If you’ve never visited Sheffield before, the guide will take you from replacing your toothbrush to a Sheffield shopping spree.
If you have visited Sheffield before, you might learn about entire streets you didn’t know you needed to visit. Have you checked off all eight yet?
Coming in from the train or coach, the first stretch of shops that looks like a high street is Fargate, smack in the middle of the city. As this road winds down to the south things get a little quieter, with a few small chains and cheap looking independents, until it bursts back into life when you reach the newly redeveloped shopping boulevard, The Moor. The Moor and Fargate are currently in competition for the title of Sheffield’s premier shopping street. Meanwhile, a few streets away, the Devonshire Quarter acts like it doesn’t care and just tries to be as cool as possible.
We’ve also noted three large shopping centres outside of the city centre limits — which, conveniently, are all at the end of a tram line. You may have heard of Meadowhall, the largest shopping centre in Yorkshire, which can be found at the end of both the yellow and blue supertram lines. At the other end of the yellow line is Hillsborough Barracks, and the other end of the blue line is Crystal Peaks.
The entire supertram map is here. It’s a great way to get around!
Fargate has traditionally been considered Sheffield’s High Street. A good place to start exploring the local shops, because it’s in right in the middle of the city and is close to fantastic public transport links out to almost anywhere else on this list.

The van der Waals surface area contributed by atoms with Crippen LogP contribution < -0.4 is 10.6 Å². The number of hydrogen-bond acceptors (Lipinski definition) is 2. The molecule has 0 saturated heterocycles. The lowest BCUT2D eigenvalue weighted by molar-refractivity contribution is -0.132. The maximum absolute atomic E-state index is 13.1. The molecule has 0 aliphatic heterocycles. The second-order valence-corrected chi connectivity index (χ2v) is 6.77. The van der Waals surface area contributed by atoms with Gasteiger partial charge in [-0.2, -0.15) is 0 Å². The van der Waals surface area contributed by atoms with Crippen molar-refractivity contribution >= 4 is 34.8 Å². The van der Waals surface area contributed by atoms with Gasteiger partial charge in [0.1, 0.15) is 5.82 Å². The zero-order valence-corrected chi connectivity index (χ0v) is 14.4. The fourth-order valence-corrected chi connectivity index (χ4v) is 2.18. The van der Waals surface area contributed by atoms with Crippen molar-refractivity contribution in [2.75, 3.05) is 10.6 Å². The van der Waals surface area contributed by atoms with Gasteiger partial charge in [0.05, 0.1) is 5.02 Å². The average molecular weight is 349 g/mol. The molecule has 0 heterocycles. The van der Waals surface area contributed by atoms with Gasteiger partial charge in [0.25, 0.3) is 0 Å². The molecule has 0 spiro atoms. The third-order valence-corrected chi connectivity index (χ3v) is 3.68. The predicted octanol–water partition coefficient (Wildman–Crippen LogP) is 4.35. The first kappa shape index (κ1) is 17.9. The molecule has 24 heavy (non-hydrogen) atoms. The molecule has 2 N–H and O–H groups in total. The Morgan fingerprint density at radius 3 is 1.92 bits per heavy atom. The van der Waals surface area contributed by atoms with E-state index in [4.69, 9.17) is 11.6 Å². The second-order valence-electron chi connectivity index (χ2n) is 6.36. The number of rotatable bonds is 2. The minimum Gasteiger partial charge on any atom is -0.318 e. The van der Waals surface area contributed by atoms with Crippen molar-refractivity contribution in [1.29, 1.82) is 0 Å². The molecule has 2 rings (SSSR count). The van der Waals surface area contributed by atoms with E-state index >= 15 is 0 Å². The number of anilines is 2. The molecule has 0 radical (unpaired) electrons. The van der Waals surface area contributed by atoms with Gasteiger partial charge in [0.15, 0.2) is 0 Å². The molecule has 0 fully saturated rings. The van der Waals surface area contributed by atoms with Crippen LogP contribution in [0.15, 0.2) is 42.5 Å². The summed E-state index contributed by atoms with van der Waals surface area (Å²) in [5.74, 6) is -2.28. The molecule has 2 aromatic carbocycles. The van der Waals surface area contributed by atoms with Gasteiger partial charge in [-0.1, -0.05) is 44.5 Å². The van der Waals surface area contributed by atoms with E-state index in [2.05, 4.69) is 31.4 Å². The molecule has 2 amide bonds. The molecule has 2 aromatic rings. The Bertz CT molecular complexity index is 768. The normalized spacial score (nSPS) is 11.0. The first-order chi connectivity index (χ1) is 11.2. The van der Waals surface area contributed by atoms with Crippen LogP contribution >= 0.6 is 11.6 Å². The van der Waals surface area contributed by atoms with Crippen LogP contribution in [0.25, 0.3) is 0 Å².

You’ll find high street staples like WHSmith, HMV and Carphone Warphone, but the greatest portion of Fargate is dedicated to mid-range fashion. River Island is conspicuously placed at the head of the street, and working your way down you’ll find H&M, Topshop, New Look, and more. If you want something richer, the delectable cocoa at Hotel Chocolat and expensive fragrances at The Perfume Shop might tempt you.
Go through an arched tunnel at the head of the street and you’ll arrive in Orchard Square, which has a good size two-story Waterstones, a three-story TK Maxx, and really a very high number of coffee or tea shops for such a small space. Look up at the clock above Waterstones on the hour to see something charming and surprising.
It’s brand spanking, and Moor. After an eight figure redevelopment, you would expect it to be a hot highway, and it right now it really is. There’s a lot of excitement and life in The Moor. The range of shops is eclectic, from the old guard of classic department stores (Debenhams, Atkinson’s), to a too-cool Cafe Nero that’s just sitting in a unit right in the middle of the street, to an outrageously large new Primark, to probably the last GAME on the highstreet, to a range of outdoorsy shops like Blacks, Naked Ape and Decathalon (to remind us we’re right next door to the Peak District and should get out there sometime).
The latest new thing is a nine screen luxury cinema called The Light — and it’s not like Sheffield wasn’t spoiled for cinemas already. Now you’re just showing off, The Moor.
The sprawling superstructure with the distinctive green domed roof is the largest shopping centre in Yorkshire, the eighth biggest in the UK, and it’s still growing!
As you would expect from that description, you can find a huge range here. An Apple Store, an Ann Summers, a Ted Baker, a Superdry, a Sony centre. The food offerings are as diverse as everything else, and mostly conveniently collected in a vast food hall called The Oasis.